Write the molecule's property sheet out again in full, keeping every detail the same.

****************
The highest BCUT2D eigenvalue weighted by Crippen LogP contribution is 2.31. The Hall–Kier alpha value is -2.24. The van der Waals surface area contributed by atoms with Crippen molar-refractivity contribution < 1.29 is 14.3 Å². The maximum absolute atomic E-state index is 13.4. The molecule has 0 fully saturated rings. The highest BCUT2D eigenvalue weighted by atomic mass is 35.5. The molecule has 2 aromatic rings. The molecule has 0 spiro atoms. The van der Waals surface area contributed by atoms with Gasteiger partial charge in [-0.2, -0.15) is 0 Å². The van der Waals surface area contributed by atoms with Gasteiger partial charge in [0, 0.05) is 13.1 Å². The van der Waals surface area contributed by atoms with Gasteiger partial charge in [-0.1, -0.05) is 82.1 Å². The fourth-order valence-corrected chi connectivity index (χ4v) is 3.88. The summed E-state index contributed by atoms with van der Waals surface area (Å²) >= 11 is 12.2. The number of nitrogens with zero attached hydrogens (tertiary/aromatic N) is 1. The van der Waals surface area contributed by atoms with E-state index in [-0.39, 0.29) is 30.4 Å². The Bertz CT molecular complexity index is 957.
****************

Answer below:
The highest BCUT2D eigenvalue weighted by Crippen LogP contribution is 2.31. The Hall–Kier alpha value is -2.24. The van der Waals surface area contributed by atoms with Crippen molar-refractivity contribution < 1.29 is 14.3 Å². The maximum absolute atomic E-state index is 13.4. The molecule has 0 fully saturated rings. The highest BCUT2D eigenvalue weighted by atomic mass is 35.5. The molecule has 2 aromatic rings. The molecule has 0 spiro atoms. The van der Waals surface area contributed by atoms with Gasteiger partial charge in [-0.2, -0.15) is 0 Å². The van der Waals surface area contributed by atoms with Gasteiger partial charge in [0, 0.05) is 13.1 Å². The van der Waals surface area contributed by atoms with Gasteiger partial charge in [-0.1, -0.05) is 82.1 Å². The fourth-order valence-corrected chi connectivity index (χ4v) is 3.88. The summed E-state index contributed by atoms with van der Waals surface area (Å²) >= 11 is 12.2. The number of nitrogens with zero attached hydrogens (tertiary/aromatic N) is 1. The van der Waals surface area contributed by atoms with E-state index in [-0.39, 0.29) is 30.4 Å². The Bertz CT molecular complexity index is 957.